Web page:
I am really excited about this opportunity. It sounds like you are working on a number of technical challenges, and I would love to see how I can help you solve those challenges. I am especially fascinated by your commitment to helping junior engineers advance in their careers through mentorship, too.”
#3: Tell us about a time you had to learn something new.
Internships are great environments to learn, as there’s always something new for you to do. Employers want to hire someone who has a growth mindset and is capable of keeping up with everything that is going on within the business.
To answer this question, you should think about an occasion when you had to learn something new. It’s often best to give an example that is outside your main area of interest, which will help you show how you learn in environments outside your circle of competence.
Here’s an example answer to this question:
“At school, I decided to enroll in an introduction to philosophy course. This was outside my field of interest—computing—but I felt as though it would be a good way to expand my knowledge.
Before I enrolled, I decided to do some preliminary research on philosophy so that I would have some background context before I began the course. Then, I spoke with a few current students to help me get started. I also participated in a study group with my fellow students to help ensure that I was staying up to date with my work and to increase my exposure to different perspectives on the topics we were learning about.”
#4: Tell us about a project you built from start to finish. What did you learn from this experience?
While you may not be leading your own project as an intern, you will still be expected to contribute to company projects.
Employers ask this question to learn about how you work. How do you approach working on new projects? Are you open-minded? Do you like spending your time solving big challenges? Can you quickly respond to changing information?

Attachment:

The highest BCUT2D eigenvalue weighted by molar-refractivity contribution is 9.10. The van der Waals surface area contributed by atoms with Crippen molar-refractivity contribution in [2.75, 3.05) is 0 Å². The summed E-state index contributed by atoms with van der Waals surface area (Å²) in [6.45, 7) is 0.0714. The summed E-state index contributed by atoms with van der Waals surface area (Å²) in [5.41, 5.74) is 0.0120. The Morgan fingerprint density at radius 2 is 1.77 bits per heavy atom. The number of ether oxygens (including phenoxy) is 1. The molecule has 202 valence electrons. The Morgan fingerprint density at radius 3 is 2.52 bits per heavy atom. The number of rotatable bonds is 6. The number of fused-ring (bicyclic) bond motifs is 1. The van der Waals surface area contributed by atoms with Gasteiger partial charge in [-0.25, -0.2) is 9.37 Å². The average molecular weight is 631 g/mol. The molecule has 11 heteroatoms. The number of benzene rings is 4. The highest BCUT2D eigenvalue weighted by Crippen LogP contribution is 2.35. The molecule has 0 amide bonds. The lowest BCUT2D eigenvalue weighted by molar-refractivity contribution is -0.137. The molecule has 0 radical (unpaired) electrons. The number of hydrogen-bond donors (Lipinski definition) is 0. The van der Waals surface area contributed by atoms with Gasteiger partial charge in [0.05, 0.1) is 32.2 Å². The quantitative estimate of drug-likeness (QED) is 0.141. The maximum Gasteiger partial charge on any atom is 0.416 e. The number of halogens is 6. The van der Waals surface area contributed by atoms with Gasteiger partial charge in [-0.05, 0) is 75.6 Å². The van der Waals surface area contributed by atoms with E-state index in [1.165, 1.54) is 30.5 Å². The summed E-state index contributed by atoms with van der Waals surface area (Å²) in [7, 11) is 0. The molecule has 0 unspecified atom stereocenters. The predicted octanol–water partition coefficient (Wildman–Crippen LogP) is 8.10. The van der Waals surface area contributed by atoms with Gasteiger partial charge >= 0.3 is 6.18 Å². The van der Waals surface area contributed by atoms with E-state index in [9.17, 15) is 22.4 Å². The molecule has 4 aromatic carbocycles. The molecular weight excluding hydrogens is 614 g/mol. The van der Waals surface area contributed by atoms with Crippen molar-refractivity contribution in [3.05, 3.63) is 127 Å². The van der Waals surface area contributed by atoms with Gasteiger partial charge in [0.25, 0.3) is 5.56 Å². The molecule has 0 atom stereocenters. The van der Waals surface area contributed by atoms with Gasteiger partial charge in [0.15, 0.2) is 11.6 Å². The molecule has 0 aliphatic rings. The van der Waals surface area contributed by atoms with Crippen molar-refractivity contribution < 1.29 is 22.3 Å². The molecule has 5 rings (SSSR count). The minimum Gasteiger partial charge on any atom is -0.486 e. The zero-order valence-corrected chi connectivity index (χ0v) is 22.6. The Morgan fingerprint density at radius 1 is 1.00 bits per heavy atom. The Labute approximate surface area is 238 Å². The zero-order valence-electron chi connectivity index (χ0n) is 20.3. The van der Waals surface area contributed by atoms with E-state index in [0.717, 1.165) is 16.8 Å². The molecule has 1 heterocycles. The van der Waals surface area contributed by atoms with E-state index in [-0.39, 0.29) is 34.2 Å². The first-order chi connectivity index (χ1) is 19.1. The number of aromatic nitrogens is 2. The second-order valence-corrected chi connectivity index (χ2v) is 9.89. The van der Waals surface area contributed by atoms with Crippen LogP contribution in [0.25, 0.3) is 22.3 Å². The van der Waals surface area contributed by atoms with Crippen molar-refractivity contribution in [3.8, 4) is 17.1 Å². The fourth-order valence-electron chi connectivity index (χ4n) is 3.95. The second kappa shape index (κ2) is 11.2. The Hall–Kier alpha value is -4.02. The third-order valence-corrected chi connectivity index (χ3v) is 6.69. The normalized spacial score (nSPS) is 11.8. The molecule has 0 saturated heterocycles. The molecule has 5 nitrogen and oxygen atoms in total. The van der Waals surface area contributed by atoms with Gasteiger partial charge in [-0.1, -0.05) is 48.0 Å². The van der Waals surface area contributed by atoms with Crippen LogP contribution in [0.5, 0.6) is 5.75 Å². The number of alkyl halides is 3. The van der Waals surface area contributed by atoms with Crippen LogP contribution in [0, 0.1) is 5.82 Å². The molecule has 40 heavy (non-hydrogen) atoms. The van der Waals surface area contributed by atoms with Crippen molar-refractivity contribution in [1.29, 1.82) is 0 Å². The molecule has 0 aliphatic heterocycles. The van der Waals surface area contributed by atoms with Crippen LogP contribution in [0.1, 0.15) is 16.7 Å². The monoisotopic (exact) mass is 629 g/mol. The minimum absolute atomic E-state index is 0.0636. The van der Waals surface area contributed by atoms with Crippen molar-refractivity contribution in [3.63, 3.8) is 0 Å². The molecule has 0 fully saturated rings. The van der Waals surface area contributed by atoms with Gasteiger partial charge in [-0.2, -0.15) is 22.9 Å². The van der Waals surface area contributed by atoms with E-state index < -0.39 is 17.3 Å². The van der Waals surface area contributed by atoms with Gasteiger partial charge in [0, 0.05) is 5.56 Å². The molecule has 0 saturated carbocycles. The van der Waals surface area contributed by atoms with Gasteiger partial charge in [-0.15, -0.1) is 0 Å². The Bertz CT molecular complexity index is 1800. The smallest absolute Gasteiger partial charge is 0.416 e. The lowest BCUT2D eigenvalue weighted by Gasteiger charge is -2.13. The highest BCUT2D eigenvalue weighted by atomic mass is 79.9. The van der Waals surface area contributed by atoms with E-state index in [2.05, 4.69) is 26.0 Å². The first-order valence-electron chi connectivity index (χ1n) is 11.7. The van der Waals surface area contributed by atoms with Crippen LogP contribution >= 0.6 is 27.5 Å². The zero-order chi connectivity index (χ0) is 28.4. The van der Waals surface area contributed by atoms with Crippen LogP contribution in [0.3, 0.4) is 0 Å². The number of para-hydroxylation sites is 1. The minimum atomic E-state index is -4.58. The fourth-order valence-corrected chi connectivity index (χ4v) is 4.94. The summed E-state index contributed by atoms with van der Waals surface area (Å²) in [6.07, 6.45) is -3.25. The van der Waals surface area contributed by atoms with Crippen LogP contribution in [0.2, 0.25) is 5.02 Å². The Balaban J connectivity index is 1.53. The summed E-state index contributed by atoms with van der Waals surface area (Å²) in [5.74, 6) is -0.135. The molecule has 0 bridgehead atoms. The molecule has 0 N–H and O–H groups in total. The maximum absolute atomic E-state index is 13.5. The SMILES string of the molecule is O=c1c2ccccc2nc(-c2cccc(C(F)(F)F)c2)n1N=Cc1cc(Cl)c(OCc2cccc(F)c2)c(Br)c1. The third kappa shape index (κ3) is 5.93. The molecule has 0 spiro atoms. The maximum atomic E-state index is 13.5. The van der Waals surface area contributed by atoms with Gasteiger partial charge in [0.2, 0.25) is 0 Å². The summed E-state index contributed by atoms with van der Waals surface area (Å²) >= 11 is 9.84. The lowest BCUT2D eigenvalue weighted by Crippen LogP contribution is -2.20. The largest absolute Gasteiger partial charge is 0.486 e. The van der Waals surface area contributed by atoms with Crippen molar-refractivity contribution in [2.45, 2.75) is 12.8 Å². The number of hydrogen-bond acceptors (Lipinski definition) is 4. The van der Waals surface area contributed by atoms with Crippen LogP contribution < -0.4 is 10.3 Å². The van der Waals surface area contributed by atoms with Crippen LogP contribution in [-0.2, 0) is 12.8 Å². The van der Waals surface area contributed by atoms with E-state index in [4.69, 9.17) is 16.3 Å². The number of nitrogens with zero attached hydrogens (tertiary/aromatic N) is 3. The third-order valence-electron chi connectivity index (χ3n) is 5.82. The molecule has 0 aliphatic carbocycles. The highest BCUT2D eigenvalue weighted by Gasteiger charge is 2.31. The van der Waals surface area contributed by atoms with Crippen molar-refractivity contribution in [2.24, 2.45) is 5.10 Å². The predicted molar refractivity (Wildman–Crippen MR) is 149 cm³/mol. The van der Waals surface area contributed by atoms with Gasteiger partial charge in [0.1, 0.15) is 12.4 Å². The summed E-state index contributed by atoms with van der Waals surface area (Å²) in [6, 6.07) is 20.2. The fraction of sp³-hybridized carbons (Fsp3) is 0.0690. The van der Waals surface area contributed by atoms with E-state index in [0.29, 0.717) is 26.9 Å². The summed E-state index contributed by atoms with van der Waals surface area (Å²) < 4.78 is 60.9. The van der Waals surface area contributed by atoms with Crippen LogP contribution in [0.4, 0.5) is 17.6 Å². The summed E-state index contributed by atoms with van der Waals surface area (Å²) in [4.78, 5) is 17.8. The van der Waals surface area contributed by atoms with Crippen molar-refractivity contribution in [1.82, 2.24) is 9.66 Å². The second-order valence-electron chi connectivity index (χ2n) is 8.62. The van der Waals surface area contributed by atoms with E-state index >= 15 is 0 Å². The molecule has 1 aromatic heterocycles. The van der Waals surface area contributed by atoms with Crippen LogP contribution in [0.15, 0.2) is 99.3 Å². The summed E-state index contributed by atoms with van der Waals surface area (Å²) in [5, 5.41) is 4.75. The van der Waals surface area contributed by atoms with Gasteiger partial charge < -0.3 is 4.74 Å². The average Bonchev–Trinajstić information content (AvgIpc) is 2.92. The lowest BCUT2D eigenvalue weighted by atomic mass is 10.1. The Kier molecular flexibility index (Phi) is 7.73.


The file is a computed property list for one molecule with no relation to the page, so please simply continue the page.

In your answer, you should talk about a project you have completed, whether it is an assignment, a class project, a lab project, or something else. You should also discuss how you contributed to the project. If it was a team project, what responsibility did you take on? Then, you should discuss specific ways in which you contributed to the project.
“In my business development class, me and a team of three other students were tasked with coming up with ways a business could improve their client retention rates. This was a one-month project that involved a lot of collaborative work.
I started by making a list of my ideas on how the business could improve their client retention rates. Then I met with my team to discuss their thoughts, and we all went around and scrutinized each suggestion that everyone made. This led to us narrowing in on four recommendations, which was the requirement to complete the assignment.
I took the lead on writing one of these recommendations. This involved outlining my thought process, collecting data to back up the recommendation, and writing the final draft. I then presented my recommendation to my peers for their review and reviewed each of their recommendations as well. We ended up receiving an A for this project, on account of our creative thinking and the actionable nature of our recommendations.”
#5: What are your strengths?
Employers ask this question to evaluate how self-aware you are and to learn more about the character traits that you think best describe yourself.
Think about your main skills. Are you a good communicator? Are you capable of using a specific sales process in your work? Do you have experience working with the public?
You should discuss two or three of the strengths you identify in your answer to this question. In addition, you should back up each of your strengths with an example of how you reinforced them. This will help an employer see that you have a strength by way of example, rather than simply hearing you say that you are skilled in something.